That all said, there are some mighty fine people who work there, but some real scabs there too, with plenty of G.A.S. attitudes. But, the latter are hard to fire, more so since 70 percent are minority hires. I’ll never forget the run-around I got from one department, when the skull cap wearing (NOI -Nation of Islam) dude couldn’t, or wouldn’t make me an appointment inside of 45 days. I went back to the provider and it was made within 4 days, go figure. Provider knew something was going on, Op’s normal, it appears.

    But, getting to the NE DC VA sucks a lot; nothing is direct transportation, it takes me an hour and a half each way on public transportation. Yes, I am disabled, but not incapacitated, so I prefer metro and bus, than driving. So it’s a real pisser to have to deal with the shananigans from some.

  5. Ernie Pyles May 17, 2011 at 11:53 am

    Readers, please understand me clearly on this. If you were injured while on active duty, get it in your military records. If you’re having trouble adjusting “back in the world”, see mental health, life skills, your commander or First Sergeant, but get someone to advocate on your behalf. If you’re in the NG or Reserves, ensure you get the proper Line of Duty determination and keep copies of your records. Scan them, put them on CD and lock ’em up. You’ll need to have verification at times, so know your chain of command and your comrades in arms who can write statements on your behalf…if need be. The VFW mags and DAV are constantly full of articles and enquiries by former service men (and some women) who try to contact former members of their units, to testify on their behalf. That’s tough after many decades.

    All this said, it’s your personal responsibility to take care or yourself, just as it was to clean your weapon and stow your gear away properly. Get help early and get it into your records. Everyone has an opportunity for a post-deployment health assessment so do it! Failure to get this done is most generally your own dang fault.

  6. Brenda Hayes February 24, 2011 at 3:18 pm

    THE BLACK HOLE (of Veterans)

    Thought I would pass this on to the Veteran Community.

    If the Homeless Veterans are not on the streets; then you might find them here (eventually )

    Brandon, As head of the VP BLOGSITE team:

    I would appreciate it if you could have someone to do a commentary on what the VA is doing about this (Veterans Courts) and what is the plan for placing them in all States? Also, who is the Under Secretary that this endeavor would come under? What should the Veteran Community be seeing and by when?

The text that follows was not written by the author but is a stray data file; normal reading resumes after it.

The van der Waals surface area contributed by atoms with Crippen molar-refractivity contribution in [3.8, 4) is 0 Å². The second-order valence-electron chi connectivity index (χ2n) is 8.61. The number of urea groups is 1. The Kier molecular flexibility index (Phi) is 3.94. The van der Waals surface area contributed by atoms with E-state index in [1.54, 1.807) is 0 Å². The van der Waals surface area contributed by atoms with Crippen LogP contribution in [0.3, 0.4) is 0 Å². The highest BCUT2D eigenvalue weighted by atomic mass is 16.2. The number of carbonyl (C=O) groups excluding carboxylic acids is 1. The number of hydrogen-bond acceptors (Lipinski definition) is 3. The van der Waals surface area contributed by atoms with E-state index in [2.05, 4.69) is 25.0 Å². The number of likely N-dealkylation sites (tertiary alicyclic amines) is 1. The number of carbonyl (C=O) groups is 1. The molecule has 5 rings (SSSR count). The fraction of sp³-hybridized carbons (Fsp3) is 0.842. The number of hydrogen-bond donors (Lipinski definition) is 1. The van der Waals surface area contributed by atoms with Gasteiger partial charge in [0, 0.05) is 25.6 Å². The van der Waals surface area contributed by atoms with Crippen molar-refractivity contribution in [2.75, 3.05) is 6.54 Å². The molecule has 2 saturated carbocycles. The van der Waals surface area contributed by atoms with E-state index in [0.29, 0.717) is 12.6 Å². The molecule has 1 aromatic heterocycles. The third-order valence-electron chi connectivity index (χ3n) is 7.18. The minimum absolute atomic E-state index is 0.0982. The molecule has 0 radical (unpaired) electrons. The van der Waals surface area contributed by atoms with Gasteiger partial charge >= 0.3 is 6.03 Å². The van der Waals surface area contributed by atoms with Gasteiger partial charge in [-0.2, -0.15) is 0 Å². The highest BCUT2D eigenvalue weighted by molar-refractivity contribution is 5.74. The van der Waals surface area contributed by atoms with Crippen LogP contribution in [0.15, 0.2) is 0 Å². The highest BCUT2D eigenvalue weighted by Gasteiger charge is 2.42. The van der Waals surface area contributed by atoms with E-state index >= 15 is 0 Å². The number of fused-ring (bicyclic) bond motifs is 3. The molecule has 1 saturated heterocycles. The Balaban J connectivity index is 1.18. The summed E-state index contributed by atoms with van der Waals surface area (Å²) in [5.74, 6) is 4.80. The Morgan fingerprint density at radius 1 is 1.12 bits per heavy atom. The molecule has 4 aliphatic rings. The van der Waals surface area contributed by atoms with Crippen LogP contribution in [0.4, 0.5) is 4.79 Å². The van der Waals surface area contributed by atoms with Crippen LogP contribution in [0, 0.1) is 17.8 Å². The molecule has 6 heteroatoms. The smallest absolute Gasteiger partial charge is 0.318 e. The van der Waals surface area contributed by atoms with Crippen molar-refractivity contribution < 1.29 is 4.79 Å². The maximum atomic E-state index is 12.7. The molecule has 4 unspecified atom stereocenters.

Check your local Department of Veteran Services at your State and see what’s happening and who is in place? What is the Goal and Action Plan and Timelines!! Keep asking if you don’t get a satisfactory answer.

    Check out Col. Dan’s website— Angelfire.

    This article came by way of Col Dan. He’s tirelessly working for Veterans and their families.

    I took all references to email addys so this post can avoid “waiting moderation” and/or possibly end up in the VA VANTAGE POINT BLOG BLACKHOLE!


    PROBLEM: I had one post disappear altogether!! What’s up with that? It was awaiting moderation and completely disappeared; so I reposted it somewhere else; (it also is “waiting moderation”). It was under Dave…the acting Secretary (One chance to get it Right).

    I also had a post “waiting moderation” since February 9th; might have been this one.

    CONCLUSION: If the VA can’t get simple IT problems solved on this BOARD; then why do you expect Veterans to believe the VA can do anything else with the broken VA Systems?

    Vetwife Advocate

    Story out of yakima-herald

    Partial reprint below:

    By Phil Ferolito Yakima Herald-Republic

    YAKIMA, Wash. — From behind a visitor’s window in the Yakima County jail, decorated Iraq War veteran Dustin Stump vividly recalls the firefights, explosions and killings in and around Baghdad.

    He pro udly remembers the time he provided cover fire for his fellow soldiers, an act of bravery that earned him the Army Commendation Medal.

    “Everyone said, ‘Stump, you were out in the middle of that field and rounds were going off all around you,'” the 24-year-old recalls with a subtle laugh. “They said, ‘Man, you crazy.'”

    But since those glory days, life has taken a sharp turn for the slim war hero from Satus. He’s been in jail since September on charges of armed robbery, leaving his mom, Leslie Stump-Milam, devastated.

    “It’s very gut-wrenching,” Stump-Milam says tearfully. “A mom never wants to see her son do this, especially after he’s gotten back from where he came from.”

    A good country boy who always made his mom proud, Stump went off to war with his head held high, only to return with the kind of physical and mental scars that would test the bravest of soldiers.

    He’s been diagnosed with traumatic brain injury from an explosion that knocked him unconscious for four hours. One of his ankles was shattered after he stepped on an improvised explosive device. And he suffers from post-traumatic stress disorder, an anxiety illness with symptoms as varied as flashbacks, insomnia, agitation and unexplained anger.